Format

Send to

Choose Destination
Contraception. 1999 Mar;59(3):153-9.

Outcomes of suction curettage and mifepristone abortion in the United States. A prospective comparison study.

Author information

1
Department of Obstetrics and Gynecology, Oregon Health Sciences University, Portland 97201, USA. jensenje@ohsu.edu

Abstract

A prospective, nonconcurrent cohort analysis of 178 mifepristone/misoprostol and 199 suction curettage abortion subjects, ages > or = 18 years, with intrauterine pregnancies < or = 63 days estimated gestational age, was conducted to compare the outcomes of suction curettage abortion to those of medical abortion. The medical abortion subjects received 600 mg of mifeprisone orally, followed by 400 micrograms of oral misoprostol 2 days later. Surgical abortion subjects underwent electronic vacuum aspiration. All subjects were followed for 2 weeks or until the absence of clinical bleeding. Outcome measures included a successful abortion (complete abortion without a surgical intervention), duration of bleeding, and morbidity. Overall, 18.3% medical and 4.7% surgical patients failed their primary procedure and received an unanticipated suction curettage (RR 3.93, 95% CI 1.87, 8.29). Four mifepristone subjects required curettage for acute bleeding, nine to manage ongoing pregnancy, and five for incomplete abortion. Fourteen mifepristone and eight surgical subjects required curettage for persistent bleeding. The median time delay for therapeutic curettage was significantly longer in the medical abortion group (35 versus 8 days; Mann-Whitney U = 17.0, p = 0.008). Medical subjects experienced significantly longer bleeding (mean difference = 9.6 days, 95% CI 6.8, 12.4). No significant change in hemoglobin occurred in either group. Mifepristone patients reported significantly greater pain (77.1% vs 10.5%; RR 7.4, 95% CI 4.7, 11.5), and nausea or vomiting (68.6% vs 0.6%; RR 117.9, 95% CI 16.7, 834.7). Women receiving mifepristone/misoprostol are more likely to require an unplanned surgical intervention than women who undergo suction curettage. They experience more discomfort with their procedure and in the follow-up interval, bleed for a longer period, and remain at risk for surgical completion curettage for several weeks.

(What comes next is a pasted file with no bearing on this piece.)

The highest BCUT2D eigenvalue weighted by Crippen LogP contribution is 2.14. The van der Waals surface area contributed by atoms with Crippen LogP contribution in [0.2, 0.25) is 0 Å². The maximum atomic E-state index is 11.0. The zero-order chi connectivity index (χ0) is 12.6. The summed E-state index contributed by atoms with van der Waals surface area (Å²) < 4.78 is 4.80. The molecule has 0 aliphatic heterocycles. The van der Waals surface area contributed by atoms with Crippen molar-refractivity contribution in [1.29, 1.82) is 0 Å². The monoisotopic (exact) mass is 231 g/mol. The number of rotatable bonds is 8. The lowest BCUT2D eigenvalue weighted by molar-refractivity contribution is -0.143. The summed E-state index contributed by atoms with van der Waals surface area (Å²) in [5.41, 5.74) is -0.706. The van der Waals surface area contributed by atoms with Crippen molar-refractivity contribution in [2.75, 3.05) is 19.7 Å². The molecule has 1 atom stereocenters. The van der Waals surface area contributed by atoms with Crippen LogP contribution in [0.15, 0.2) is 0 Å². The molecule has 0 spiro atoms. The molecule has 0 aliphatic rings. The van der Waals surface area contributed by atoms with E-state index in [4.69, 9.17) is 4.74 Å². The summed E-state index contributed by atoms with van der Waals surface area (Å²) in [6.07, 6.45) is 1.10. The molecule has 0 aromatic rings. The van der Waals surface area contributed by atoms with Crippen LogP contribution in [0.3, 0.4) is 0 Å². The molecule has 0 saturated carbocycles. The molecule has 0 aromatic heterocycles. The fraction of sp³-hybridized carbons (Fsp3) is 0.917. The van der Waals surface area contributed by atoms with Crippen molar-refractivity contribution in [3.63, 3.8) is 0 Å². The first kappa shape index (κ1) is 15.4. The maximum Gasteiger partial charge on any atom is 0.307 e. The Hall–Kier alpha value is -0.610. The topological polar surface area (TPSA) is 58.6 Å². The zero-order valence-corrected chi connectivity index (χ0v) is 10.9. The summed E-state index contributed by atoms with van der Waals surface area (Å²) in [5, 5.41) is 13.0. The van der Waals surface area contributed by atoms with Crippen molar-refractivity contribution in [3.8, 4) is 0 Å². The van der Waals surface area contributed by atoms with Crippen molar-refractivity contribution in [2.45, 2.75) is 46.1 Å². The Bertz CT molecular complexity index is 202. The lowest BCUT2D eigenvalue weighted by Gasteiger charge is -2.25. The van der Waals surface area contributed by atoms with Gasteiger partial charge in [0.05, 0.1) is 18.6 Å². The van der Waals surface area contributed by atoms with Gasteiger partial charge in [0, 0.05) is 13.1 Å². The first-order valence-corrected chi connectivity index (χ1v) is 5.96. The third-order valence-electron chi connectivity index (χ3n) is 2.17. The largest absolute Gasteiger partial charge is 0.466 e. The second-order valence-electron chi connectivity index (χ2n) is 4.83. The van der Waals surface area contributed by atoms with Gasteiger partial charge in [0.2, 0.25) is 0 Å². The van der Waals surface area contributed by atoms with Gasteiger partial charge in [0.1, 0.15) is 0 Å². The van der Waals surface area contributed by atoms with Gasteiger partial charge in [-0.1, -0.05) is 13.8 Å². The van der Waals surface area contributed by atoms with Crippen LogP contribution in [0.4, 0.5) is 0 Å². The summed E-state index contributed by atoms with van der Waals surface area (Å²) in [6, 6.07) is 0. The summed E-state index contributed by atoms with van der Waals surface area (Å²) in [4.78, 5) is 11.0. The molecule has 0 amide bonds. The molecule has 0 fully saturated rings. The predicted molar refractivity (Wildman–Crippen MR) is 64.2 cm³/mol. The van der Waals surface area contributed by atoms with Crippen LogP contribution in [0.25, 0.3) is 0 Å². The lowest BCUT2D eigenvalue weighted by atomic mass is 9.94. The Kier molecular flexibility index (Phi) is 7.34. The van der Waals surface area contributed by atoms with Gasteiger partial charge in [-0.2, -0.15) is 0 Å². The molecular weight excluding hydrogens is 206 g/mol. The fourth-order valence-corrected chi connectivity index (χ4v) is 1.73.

PIP:

A prospective, nonconcurrent cohort analysis was conducted to compare the outcomes of suction curettage abortion to those of medical abortion in the US. The study included 178 mifepristone/misoprostol and 199 curettage abortion subjects, ages 18 years or older, with intrauterine pregnancies of 63 or fewer days. Medical abortion subjects received 600 mg of mifepristone orally, followed by 400 mcg of oral misoprostol 2 days later. Surgical abortion subjects underwent electronic vacuum aspiration. Results showed that 18.3% of medical and 4.7% of surgical patients failed their primary procedure and received an unanticipated suction curettage. Medical subjects experienced significantly longer bleeding; however, no significant change in hemoglobin occurred in either group. While, mifepristone patients reported significantly greater pain, nausea or vomiting. Thus, women receiving mifepristone/misoprostol are more likely to require an unplanned surgical intervention than women who undergo curretage. Medical abortion patients have more discomfort, they bleed longer, and remain at risk for surgical completion curettage for several weeks.

PMID:
10382077
[Indexed for MEDLINE]

Supplemental Content

Full text links

Icon for Elsevier Science
Loading ...
Support Center